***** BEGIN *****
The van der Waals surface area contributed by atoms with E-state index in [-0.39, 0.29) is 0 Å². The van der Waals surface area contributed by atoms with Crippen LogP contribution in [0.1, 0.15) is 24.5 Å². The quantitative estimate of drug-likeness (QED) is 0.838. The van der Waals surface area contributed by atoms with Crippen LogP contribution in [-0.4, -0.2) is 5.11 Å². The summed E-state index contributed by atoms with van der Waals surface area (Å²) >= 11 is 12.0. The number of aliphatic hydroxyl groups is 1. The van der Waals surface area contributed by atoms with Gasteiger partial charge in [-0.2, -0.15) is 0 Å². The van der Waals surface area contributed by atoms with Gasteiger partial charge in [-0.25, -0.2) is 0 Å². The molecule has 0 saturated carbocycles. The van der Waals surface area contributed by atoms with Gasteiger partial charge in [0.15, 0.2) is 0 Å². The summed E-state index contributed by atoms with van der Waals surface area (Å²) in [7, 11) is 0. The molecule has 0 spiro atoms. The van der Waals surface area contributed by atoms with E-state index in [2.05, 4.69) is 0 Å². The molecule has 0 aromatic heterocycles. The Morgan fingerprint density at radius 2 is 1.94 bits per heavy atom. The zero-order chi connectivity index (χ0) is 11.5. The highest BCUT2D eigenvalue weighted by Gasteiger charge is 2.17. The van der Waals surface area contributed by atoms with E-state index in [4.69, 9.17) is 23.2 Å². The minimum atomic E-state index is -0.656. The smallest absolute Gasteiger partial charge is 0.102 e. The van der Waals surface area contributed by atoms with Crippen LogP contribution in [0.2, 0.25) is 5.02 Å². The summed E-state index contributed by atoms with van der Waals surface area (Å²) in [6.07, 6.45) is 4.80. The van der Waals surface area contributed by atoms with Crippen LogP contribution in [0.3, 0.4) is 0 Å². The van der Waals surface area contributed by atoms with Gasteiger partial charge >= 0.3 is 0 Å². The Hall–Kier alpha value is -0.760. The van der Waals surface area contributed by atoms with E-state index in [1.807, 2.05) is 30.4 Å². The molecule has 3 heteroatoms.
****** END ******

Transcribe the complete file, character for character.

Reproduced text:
The van der Waals surface area contributed by atoms with E-state index in [-0.39, 0.29) is 0 Å². The van der Waals surface area contributed by atoms with Crippen LogP contribution in [0.1, 0.15) is 24.5 Å². The quantitative estimate of drug-likeness (QED) is 0.838. The van der Waals surface area contributed by atoms with Crippen LogP contribution in [-0.4, -0.2) is 5.11 Å². The summed E-state index contributed by atoms with van der Waals surface area (Å²) >= 11 is 12.0. The number of aliphatic hydroxyl groups is 1. The van der Waals surface area contributed by atoms with Gasteiger partial charge in [-0.2, -0.15) is 0 Å². The van der Waals surface area contributed by atoms with Gasteiger partial charge in [-0.25, -0.2) is 0 Å². The molecule has 0 saturated carbocycles. The van der Waals surface area contributed by atoms with Gasteiger partial charge in [0.15, 0.2) is 0 Å². The summed E-state index contributed by atoms with van der Waals surface area (Å²) in [7, 11) is 0. The molecule has 0 spiro atoms. The van der Waals surface area contributed by atoms with E-state index in [2.05, 4.69) is 0 Å². The molecule has 0 aromatic heterocycles. The Morgan fingerprint density at radius 2 is 1.94 bits per heavy atom. The zero-order chi connectivity index (χ0) is 11.5. The highest BCUT2D eigenvalue weighted by Gasteiger charge is 2.17. The van der Waals surface area contributed by atoms with E-state index in [4.69, 9.17) is 23.2 Å². The minimum atomic E-state index is -0.656. The smallest absolute Gasteiger partial charge is 0.102 e. The van der Waals surface area contributed by atoms with Crippen LogP contribution in [0.2, 0.25) is 5.02 Å². The summed E-state index contributed by atoms with van der Waals surface area (Å²) in [6.07, 6.45) is 4.80. The van der Waals surface area contributed by atoms with Crippen LogP contribution in [0.3, 0.4) is 0 Å². The van der Waals surface area contributed by atoms with Gasteiger partial charge >= 0.3 is 0 Å². The Hall–Kier alpha value is -0.760. The van der Waals surface area contributed by atoms with E-state index in [1.807, 2.05) is 30.4 Å². The molecule has 3 heteroatoms.